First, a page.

Managing Real Estate
No longer does the life science industry often hold on to large tracts of land for future development, notes Richard McBlaine, international director, life sciences, Jones Lang LaSalle (JLL).
“Because of the economy as well as patent cliffs, most of the industry is no longer banking real estate. Now companies primarily are right-sizing and leasing or acquiring only the facilities they immediately need,” McBlaine says. “Some of the challenges faced in managing these facilities include hazardous waste management, roof maintenance, landscaping, snow removal, security, and even window washing, et cetera. Increasingly, companies are outsourcing these duties so they can focus on their core missions.”
JLL’s life sciences business manages 70 million square feet of research, manufacturing, and commercial space for some of the largest life sciences companies in the world, providing integrated facilities management, engineering and operations, energy and sustainability, transaction advisory services, lease administration, project management, and laboratory management services.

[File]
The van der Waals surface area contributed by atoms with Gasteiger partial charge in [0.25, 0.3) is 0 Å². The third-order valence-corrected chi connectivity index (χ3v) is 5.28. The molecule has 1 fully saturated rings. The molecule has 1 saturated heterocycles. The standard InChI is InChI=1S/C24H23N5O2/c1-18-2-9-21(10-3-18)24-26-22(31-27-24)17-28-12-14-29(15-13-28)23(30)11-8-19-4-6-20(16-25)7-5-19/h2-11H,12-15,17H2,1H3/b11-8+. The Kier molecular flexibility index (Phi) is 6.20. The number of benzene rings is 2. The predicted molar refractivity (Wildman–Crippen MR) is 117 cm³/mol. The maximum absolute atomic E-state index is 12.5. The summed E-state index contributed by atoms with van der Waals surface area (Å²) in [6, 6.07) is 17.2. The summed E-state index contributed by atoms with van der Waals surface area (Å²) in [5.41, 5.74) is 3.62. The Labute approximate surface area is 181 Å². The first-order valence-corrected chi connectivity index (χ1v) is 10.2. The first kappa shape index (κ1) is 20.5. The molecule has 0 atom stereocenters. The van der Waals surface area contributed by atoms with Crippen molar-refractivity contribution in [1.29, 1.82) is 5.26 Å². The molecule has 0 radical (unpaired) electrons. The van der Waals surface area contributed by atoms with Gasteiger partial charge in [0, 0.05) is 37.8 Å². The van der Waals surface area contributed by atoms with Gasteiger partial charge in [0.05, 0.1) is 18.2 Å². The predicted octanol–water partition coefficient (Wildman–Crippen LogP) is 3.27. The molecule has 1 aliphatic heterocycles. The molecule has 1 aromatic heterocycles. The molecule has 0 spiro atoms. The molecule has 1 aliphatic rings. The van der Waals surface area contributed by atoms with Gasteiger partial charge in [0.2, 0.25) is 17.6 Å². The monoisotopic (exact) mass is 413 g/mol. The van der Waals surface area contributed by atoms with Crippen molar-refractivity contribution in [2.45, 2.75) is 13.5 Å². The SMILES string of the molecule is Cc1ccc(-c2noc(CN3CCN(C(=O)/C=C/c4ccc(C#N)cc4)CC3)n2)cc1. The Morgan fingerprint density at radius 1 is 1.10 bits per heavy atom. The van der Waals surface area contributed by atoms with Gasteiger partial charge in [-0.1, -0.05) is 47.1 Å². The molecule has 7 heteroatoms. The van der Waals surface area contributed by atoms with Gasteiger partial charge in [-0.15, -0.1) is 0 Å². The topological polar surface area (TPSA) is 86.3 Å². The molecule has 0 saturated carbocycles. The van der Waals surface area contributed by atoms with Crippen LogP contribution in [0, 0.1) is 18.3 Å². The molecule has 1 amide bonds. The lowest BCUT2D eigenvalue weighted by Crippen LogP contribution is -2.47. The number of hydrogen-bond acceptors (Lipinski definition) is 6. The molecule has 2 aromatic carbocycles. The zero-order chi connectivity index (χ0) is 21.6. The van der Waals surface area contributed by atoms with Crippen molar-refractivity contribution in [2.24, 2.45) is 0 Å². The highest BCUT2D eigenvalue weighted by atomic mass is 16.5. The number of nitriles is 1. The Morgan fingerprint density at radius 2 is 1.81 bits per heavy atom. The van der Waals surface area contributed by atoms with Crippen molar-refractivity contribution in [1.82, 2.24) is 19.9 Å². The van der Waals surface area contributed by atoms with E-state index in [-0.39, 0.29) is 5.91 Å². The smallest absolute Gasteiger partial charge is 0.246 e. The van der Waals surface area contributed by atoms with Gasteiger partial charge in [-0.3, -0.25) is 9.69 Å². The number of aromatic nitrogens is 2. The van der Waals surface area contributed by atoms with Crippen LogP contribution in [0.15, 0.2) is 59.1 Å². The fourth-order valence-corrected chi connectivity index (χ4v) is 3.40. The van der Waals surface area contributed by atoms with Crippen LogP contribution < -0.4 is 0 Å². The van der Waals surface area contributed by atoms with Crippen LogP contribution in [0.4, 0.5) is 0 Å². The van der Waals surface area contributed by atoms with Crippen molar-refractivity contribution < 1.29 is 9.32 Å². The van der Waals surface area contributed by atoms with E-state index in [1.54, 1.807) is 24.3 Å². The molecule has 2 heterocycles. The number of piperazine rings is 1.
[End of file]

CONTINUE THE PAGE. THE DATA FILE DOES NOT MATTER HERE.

According to McBlaine, outsourcing to an expert facilities team specializing in life sciences is important because “these facilities often have special needs, for example, hazmat or research materials and equipment that are very sensitive to vibrations, heat/cold, humidity, et cetera. Choosing an experienced partner to do this assures everything is done safely and efficiently.”
He adds that another advantage to outsourcing is the ability to save on energy costs through use reduction and price negotiation. “Utilizing best practices and centralized purchasing, both the cost of power and the amount of energy utilized can be significantly reduced,” McBlaine says. “Including the latest smart building technology and service platforms helps ensure that each building is operating at peak efficiency.”
When looking into acquiring or leasing facilities for R&D and other operations, a new trend among life sciences companies is to cluster where prospective employees live.
“Years ago, the norm was for workers to relocate to get a job. Now, younger workers place more of a priority on choosing where they want to live, according to the quality of life they want to have. Thus, companies are increasingly seeking locations with access to the best pools of expert workers,” McBlaine says. “Places such as San Diego, Greater Boston, Philadelphia, Raleigh-Durham, and San Francisco are among the locations that companies are now selecting. For life sciences companies, managing their corporate real estate portfolios now requires not only expertise in the unique aspects of their facilities, but also an understanding of site selection dynamics in light of these clusters—establishing locations where talent, funding, and facilities are available for life science needs.”